Warren Buffett's once-obscure business, Berkshire Hathaway, is a strong candidate for the prize of World's Best Company. That means Buffett is a front-runner for World's Best Manager. That title can be added to his undisputed ranking as Best Financier, Investor or Allocator of Capital - whatever title you prefer for the activity which raised Buffett to his great eminence.
The management skills demonstrated by Buffett's example and words are eminently teachable and imitable - which poses another powerful and valuable question: if the winning methods are so effective, why does Buffett have so few imitators?
This is especially surprising, given the range of Buffett's successes. They cover such weighty subjects as: how to pick winning investments (shares, etc.); how to find and purchase takeover targets; how to manage diversified investments; and how to optimise long-term success.
Don't be misled by the evident simplicity. Not only is Buffett a phenomenally intelligent man; he has unrivalled experience in every aspect of his craft, both in day-to-day experience and in intellectual foundations.
Berkshire has been far from static. In fact, its decisions have had deep effects on the scale and profits of the enterprise. Long term or short, the cash is derived from good managerial practice on all grounds.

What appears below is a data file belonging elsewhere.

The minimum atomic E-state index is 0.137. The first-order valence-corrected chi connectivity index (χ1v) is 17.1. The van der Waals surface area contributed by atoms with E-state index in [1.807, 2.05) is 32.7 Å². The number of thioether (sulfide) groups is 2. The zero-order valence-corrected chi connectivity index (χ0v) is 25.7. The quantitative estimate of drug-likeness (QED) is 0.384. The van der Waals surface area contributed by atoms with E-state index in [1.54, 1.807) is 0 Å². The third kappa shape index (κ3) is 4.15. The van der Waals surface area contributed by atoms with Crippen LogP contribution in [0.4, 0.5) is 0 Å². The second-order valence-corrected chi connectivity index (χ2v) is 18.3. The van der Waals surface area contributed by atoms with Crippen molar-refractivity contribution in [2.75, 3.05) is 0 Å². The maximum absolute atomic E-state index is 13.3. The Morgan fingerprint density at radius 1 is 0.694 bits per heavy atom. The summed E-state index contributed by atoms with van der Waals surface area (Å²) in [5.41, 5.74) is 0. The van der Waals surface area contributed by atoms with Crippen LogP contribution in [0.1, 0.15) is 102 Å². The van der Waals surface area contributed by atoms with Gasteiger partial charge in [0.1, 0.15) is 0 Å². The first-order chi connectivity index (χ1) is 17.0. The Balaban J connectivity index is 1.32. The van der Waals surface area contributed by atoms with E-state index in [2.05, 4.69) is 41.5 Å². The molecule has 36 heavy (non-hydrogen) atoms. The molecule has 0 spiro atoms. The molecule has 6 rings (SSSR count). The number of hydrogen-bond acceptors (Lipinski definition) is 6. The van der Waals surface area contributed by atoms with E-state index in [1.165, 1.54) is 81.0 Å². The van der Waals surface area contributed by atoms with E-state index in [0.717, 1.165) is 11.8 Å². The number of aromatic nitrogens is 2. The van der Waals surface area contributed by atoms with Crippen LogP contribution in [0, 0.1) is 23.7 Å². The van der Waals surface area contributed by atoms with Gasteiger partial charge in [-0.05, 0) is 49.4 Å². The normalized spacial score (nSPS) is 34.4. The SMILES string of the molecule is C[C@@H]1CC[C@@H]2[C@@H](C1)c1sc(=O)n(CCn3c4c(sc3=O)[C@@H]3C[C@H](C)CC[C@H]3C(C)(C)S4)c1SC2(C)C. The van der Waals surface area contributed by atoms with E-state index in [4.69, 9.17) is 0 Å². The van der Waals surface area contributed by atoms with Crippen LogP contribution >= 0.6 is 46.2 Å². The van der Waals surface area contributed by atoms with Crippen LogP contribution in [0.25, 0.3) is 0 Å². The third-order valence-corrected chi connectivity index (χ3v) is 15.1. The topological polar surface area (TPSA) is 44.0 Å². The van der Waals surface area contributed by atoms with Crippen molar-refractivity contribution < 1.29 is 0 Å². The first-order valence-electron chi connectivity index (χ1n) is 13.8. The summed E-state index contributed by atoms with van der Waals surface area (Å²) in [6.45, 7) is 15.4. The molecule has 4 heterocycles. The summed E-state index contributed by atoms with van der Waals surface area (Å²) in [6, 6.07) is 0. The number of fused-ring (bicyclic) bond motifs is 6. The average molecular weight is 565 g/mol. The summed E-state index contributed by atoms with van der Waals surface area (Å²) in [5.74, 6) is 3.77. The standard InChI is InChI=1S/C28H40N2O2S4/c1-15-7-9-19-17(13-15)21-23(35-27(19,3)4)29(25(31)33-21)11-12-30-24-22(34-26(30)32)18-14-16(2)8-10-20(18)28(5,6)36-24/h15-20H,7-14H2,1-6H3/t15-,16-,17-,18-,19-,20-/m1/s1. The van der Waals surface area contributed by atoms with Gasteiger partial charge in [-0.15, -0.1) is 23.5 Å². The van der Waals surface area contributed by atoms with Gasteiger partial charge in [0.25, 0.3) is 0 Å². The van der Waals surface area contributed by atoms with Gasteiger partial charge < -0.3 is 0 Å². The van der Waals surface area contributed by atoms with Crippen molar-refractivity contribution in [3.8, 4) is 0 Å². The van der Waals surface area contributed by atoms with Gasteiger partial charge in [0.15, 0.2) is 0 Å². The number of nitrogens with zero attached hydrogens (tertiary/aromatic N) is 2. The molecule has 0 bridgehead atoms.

There are only three 'musts', but can you pass these tests?
- Is management rational all the time?
- Are your managers candid with all investors?
- Does management play Follow the Leader?
The last game is quite irrational. The average company will imitate the practices and policies of its rivals in the same business without even studying the sense or suitability. This should never happen in Buffett's own empire, partly because it isn't an empire (units are wholly independent) and partly because his entire business management is founded on contrarian ideas.
As Buffett says, "the big thing" is always the rationality. Just follow the rational course and you'll discover that you have "the ability absolutely to do anything [he does] and much beyond".
IQ and talent are like the horsepower of the car. The output is "the efficiency with which that motor works"; that can only rest on rationality. You can't argue with simple Buffett arguments such as "a lot of people start out with 400 HP motors but only get 100 HP of output. It's way better to have a 200 HP motor and get it all into output".
But ask yourself why, being smart - as you are - you fail by several HP to equal a Buffett level of performance? What's the cause of all that waste?
People pick up bad habits over time, and "the chains of habit are too light to be felt until they are too heavy to be broken". Buffett plumps for Nurture over Nature - we are what we make of ourselves and have the power to change.
But there's another paradox. Your own good rules will lead you to test your own actions and their consequences, which will invariably stimulate change. Your unchanging mode is to change when necessary - because your reason says so.